By: Tiffany King
March 3, 2023

All About the Deep

“Swerving like an injured fish, I was easily cornered. The pursuer approached us. Was this the end already? A book with two pages? It couldn’t be, but how did this all start? What led us to this worst case scenario? To understand, you must go back two days prior. My name is Harrison, and this is how Team Submarine’s adventure first began.” 

Excerpt from the book “Team Submarine”

College of Coastal Georgia student Harrison Faulk has taken his love for the deep sea to an even deeper level. He is the author and illustrator of Team Submarine, the first in a series of educational books for children that teaches about the deep sea, conservation, marine science, and more. Faulk, who is graduating in 2024, is majoring in environmental science with a concentration in marine science, and minoring in both biology and geology. He hopes to inspire a love for the deep sea in future generations the same way it was sparked and cultivated in him.

Team Submarine was a concept that first began in 2017 when Faulk was still in high school at Brunswick High. The eBook launched on Amazon in January 2021.

“It originally started as an idea when I was in GICA (Golden Isles Career Academy) to be an environmental educational tool,” Faulk said. “I started to build it out using PowerPoint, which is what I use for my illustrations and writing. I wanted to cover all sorts of topics like pollution, conservation, invasive species, and it’s grown all the way from there.”

The first book in the series covers topics about the coast, reefs, the open ocean and artificial habitats. Faulk said the reception of his book has been great so far. He’s gotten some good reviews and sales as well. There will be other books in the series, and Faulk is already working on the second book in the series, Team Submarine Part 2: The Depths!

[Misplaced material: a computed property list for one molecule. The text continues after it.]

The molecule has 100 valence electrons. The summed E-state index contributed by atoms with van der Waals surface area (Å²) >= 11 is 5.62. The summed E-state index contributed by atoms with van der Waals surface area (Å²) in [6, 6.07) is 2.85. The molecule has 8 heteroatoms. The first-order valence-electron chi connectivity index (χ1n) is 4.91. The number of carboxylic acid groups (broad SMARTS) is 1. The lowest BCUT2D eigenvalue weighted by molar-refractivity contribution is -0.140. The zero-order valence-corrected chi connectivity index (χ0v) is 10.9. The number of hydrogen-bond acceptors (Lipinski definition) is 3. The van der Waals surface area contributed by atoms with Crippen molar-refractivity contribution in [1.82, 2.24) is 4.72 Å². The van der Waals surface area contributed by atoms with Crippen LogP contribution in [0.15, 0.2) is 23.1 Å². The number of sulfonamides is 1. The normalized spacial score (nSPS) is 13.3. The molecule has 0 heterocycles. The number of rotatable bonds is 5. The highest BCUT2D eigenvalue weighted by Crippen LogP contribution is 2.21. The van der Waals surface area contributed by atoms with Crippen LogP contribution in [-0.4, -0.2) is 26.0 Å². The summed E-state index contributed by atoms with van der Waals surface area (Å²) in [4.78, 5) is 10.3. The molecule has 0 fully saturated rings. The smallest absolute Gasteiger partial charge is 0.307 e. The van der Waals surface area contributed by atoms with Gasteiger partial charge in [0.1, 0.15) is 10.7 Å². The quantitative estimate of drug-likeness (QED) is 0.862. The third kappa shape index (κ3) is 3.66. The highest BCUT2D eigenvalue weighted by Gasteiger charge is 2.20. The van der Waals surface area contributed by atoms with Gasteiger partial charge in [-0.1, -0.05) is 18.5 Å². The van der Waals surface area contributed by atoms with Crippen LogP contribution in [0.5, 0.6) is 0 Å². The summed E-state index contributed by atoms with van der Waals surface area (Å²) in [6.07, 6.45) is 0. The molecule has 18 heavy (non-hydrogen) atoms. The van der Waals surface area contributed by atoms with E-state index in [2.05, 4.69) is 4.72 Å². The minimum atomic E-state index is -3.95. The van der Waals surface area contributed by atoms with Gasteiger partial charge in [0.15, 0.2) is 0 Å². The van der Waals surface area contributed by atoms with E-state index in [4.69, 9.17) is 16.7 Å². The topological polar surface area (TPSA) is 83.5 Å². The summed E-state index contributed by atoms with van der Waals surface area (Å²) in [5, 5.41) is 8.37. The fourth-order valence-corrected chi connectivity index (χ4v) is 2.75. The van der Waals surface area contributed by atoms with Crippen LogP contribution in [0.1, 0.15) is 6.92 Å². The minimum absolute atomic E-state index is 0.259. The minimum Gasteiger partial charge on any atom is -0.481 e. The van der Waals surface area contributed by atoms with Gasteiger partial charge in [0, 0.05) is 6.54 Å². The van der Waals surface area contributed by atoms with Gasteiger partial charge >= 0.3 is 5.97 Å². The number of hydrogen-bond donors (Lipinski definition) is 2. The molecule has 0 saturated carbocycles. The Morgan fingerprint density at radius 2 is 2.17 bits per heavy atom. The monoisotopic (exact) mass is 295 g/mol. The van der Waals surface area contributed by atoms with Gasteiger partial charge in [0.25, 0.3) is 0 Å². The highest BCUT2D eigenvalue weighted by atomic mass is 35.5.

The above is a preview of Team Submarine Part 2: The Depths!

“It’s important to spark an interest in marine science. The documentary series ‘Blue Planet’ did that for me. I want to do that for the next generation. No one is going to be interested in the deep sea if you don’t have that interest at a young age. I love that documentary so much. Not everyone has the ocean in their backyard. I was really lucky for that,” he said.

Faulk was born and raised in Brunswick. When it was time to graduate from high school, he believed there was no reason for him to leave the area. He heard great things about the College, and with the ocean in his backyard, he believes he made the right choice.

Faulk gets to explore his love for all things deep sea through his internship with the Estuarine Fish Monitoring Collaboration. The University of Georgia Marine Extension and Georgia Sea Grant are collaborating with the Sapelo Island National Estuarine Research Reserve, UGA Warnell School of Forestry and Natural Resources, UGA Marine Institute, and the College of Coastal Georgia to better understand the responses of estuarine animal and plant life to changes in climate, sea level, and water conditions. Since 2021, the project consists of monthly fish trawls at 33 locations in the Sapelo, Doboy and Altamaha Sounds. The project also includes a training program for students at the College, who are provided an overview of the monitoring program and are able to participate in hands-on training. Faulk spends his time with whichever group needs him the most that day. He helps with pulling a trawl behind the skiff to collect fish to count species and do measurements. Through the long-term monitoring operation, researchers will be able to recognize trends and changes ahead of time, and have data to back-up their observations.